By John Martin
Uganda remains restless after February’s disputed general elections. Opposition leaders say President Yoweri Museveni, who has been in power more than 30 years, rigged the election.
In the latest development, main opposition leader Kizza Besigye has been imprisoned on charges of treason. Besigye was arrested May 11 when he swore himself into office before Museveni’s swearing-in ceremony. He made a court appearance in the northeast of the country.
Besigye, 60, leads the Forum for Democratic Change. He has been arrested several times since the disputed general election of Feb. 18. He has insisted he won the election with 52 percent of the votes, despite a government announcement that declared Museveni winner with 61 percent.
When the British ceded independence in Uganda in 1962, colonial authorities said they thought the former colony was one of the best prepared for self-government. That has proved wide of the mark.
Uganda suffered terribly under the regime of Idi Amin, who displaced the first president, Milton Obote, in a coup. Amin was responsible for the murder of Archbishop Janani Luwum.
Museveni finally brought an end to a protracted civil war and many atrocities. Criticism is widespread after 30 years of his rule.
A court challenge to Museveni’s claimed victory found in his favor, much to the surprise of informed observers. Opponents claimed there was ample evidence of electoral malpractice.
The Forum for Democratic Change has adopted a strategy of nonviolent protest, including prayers at party headquarters and wearing black clothing every Thursday as symbolic mourning for the death of democracy in Uganda. The government in turn has tried to ban all forms of protest, including prayers deemed to have political undertones.
Besigye said at one prayer service in his hometown of Kasangati: “You all know that my victory was snatched, and it may take us long to win the struggle, but we cannot use violent means because we have all seen that the kind of revolution it brings is not always good.”
One of the key architects of these protests is the Rt. Rev. David Zac Niringiye, retired Assistant Bishop of Kampala, who for several years has been a vocal critic of Museveni’s regime.
Niringiye is a former regional director for Africa with the Church Mission Society, and spent 20 years in student ministry with the International Fellowship of Evangelical Students. He is now a fellow at Uganda Christian University, leading a project on religion, culture, and public life.
Zen at York Minster: York Minster has witnessed much turbulent history. In 1,400 years it has stood firm amid civil wars, plague, and siege. When it was hit by lightning in 1984, some said it was divine retribution for the consecration the Rt. Rev. David Jenkins as Bishop of Durham.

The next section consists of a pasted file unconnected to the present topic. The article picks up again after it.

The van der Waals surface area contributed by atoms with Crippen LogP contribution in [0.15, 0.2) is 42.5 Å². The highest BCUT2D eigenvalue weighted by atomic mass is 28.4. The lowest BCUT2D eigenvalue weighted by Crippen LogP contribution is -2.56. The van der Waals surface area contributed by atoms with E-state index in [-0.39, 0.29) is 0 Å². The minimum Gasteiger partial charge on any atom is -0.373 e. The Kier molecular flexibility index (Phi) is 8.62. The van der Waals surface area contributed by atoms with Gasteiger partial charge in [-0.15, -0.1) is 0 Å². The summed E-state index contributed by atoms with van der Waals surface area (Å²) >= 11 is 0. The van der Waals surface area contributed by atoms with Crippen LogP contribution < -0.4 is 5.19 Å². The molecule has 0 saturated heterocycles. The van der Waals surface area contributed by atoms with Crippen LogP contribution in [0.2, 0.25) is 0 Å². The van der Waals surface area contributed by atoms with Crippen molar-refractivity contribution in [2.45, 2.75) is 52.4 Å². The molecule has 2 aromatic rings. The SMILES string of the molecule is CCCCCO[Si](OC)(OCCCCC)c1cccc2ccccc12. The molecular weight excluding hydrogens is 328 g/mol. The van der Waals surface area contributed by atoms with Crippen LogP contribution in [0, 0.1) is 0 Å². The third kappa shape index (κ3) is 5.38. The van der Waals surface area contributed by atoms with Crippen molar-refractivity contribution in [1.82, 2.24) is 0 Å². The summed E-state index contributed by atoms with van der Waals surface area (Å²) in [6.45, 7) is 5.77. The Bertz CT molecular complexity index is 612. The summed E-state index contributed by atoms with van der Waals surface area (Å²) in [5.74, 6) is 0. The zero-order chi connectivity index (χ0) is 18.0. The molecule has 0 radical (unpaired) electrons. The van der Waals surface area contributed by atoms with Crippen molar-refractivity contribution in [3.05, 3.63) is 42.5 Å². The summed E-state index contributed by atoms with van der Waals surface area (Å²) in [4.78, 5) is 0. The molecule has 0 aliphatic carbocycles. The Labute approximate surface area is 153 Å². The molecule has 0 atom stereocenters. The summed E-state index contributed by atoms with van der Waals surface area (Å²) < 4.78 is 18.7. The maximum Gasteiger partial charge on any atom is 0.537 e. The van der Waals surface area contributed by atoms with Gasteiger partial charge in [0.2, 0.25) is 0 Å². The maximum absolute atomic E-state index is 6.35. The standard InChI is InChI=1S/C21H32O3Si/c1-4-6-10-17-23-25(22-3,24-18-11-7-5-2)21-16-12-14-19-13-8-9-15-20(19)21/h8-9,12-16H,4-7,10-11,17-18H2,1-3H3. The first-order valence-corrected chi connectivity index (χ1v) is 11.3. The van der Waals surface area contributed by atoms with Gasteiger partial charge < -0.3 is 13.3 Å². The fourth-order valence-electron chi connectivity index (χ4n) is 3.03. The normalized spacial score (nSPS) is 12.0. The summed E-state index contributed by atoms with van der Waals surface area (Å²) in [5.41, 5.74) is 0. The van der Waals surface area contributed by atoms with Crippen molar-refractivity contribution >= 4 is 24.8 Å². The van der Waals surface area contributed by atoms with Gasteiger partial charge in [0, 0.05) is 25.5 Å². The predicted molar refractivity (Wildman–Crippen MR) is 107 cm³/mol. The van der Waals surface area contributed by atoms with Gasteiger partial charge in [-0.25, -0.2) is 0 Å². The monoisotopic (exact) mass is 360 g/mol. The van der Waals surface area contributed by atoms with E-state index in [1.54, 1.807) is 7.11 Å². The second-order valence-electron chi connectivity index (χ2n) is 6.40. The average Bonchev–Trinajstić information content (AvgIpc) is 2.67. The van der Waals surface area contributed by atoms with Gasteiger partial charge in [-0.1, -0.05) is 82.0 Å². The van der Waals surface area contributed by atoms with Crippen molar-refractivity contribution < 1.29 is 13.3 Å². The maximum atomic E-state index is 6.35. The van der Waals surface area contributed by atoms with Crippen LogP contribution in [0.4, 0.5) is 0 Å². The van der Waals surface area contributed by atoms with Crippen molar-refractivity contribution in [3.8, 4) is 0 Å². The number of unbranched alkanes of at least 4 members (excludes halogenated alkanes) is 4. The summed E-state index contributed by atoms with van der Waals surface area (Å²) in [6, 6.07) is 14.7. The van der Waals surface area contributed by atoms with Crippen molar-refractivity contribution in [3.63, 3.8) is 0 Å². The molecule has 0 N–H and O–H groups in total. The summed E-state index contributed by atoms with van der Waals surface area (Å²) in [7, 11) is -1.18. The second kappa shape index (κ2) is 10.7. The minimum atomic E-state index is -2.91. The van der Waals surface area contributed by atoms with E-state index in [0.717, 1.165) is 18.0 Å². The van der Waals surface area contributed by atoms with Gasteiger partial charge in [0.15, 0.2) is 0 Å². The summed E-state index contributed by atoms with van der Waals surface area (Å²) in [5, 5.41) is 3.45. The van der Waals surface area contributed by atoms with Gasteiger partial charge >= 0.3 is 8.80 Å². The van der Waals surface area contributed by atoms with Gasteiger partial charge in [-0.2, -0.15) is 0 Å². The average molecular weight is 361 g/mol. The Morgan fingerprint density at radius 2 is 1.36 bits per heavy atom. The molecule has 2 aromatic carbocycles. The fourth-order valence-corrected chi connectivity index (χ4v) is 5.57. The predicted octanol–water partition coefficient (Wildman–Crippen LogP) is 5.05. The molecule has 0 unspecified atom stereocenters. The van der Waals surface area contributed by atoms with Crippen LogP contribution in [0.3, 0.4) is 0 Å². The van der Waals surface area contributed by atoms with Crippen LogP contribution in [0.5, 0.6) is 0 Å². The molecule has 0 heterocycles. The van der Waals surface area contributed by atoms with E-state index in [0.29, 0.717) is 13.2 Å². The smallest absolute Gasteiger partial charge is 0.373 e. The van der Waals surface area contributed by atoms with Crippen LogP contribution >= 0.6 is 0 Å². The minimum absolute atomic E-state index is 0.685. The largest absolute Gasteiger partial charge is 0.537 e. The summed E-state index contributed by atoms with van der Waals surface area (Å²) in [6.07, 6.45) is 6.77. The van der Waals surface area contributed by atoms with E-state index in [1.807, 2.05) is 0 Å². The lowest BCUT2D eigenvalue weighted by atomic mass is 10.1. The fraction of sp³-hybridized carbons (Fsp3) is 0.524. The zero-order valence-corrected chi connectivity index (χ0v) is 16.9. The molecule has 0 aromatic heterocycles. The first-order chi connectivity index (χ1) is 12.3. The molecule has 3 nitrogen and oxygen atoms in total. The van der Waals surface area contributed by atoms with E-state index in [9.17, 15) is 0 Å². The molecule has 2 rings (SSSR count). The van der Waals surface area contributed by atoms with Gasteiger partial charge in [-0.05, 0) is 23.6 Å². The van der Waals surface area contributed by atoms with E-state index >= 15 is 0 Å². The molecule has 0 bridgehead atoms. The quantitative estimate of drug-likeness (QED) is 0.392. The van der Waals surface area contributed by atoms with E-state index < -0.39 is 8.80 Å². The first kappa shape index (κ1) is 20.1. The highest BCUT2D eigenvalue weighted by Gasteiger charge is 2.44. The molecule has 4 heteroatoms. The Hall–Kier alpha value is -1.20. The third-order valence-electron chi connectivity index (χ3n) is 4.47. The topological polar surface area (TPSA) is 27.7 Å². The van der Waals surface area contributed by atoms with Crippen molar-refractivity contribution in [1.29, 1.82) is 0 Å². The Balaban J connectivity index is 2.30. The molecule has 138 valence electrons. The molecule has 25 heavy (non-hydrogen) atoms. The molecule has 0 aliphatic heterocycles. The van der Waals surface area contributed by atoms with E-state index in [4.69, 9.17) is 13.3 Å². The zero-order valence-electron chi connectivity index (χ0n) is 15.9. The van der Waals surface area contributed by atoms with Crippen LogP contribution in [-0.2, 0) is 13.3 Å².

Now it hosts a sangha (community or order) of silent Buddhist meditation for 90 minutes each Friday. The Rev. Canon Christopher Collingwood, canon chancellor, introduced the idea. He has long been an enthusiast for Zen practice.
Collingwood said Zen poses fewer problems than other non-Christian practises because it claims no system of doctrine or belief. He has described himself as “religiously bilingual,” with “a foot in more than one religious camp.” He maintains that the Christian tradition of contemplation has a close affinity with many Eastern meditation techniques.
About 20 people attend the sessions, which began more than two years ago. The project has fulsome support from the Very Rev. Vivienne Faull, Dean of York Minster.
“Buddhism contrasts sharply with Christian teaching about God,” said Andrea Minichiello Williams, chief executive of the London-based Christian Concern. “The two are incompatible. To try to mix them is deceptive and dishonors Jesus Christ.”
War Topples Ancient Pillar: St. Simeon Stylites, the fifth-century monk, is reported to have sat for 47 years in prayer and meditation atop a pillar. Now the ancient monastery dedicated to the saint and his pillar have become victims of Syria’s terrible civil war.
Reports say both the church and what is said to be the remains of the original pillar were damaged heavily by a Russian air strike.
St. Simeon climbed his pillar in A.D. 412 to escape hordes of disciples and pilgrims who constantly sought the holy man’s attention. He is said to have lived through an entire Lent without eating or drinking. He once stood stock still until finally collapsing. Both food and waste were winched on a pulley by village boys.
His fame spread after his death. Those who adopted his discipline were known as Stylites, from the Greek word for pillar. The monastery, near the besieged city of Aleppo, has for centuries been a center for tourism and pilgrimage.
During five years of civil war, it has fallen into different hands, among them Islamic State, Kurdish forces, the Free Syrian Army, and the government of Syria. Until now it was spared damage by Islamic State.
Amr al-Azm, a Syrian-American academic working to preserve Syria’s endangered heritage, said researchers believed Russian jets were responsible for a May 12 attack. He said in a preliminary report that the damage was devastating.
Zimbabwean Court Pauses: Zimbabwe’s Supreme Court has postponed its ruling as the Anglican Province of Central Africa seeks to recover U.S. $428,000 from Nolbert Kunonga, the former Bishop of Harare.
Kunonga, a fervent supporter of President Robert Mugabe’s ZANU-PF Party, tried to stay in office after his appointment ended in 2008, and he tried to form a breakaway church. An audit authorized by the province showed that Kunonga and four of his lieutenants had sold church shares unlawfully.
In November 2012, Zimbabwe Supreme Court Deputy Chief Justice Luke Malaba ruled that Kunonga and his followers were no longer part of the Church of the Province of Central Africa and that he must surrender everything that belongs to the CPCA, including the value of shares he sold.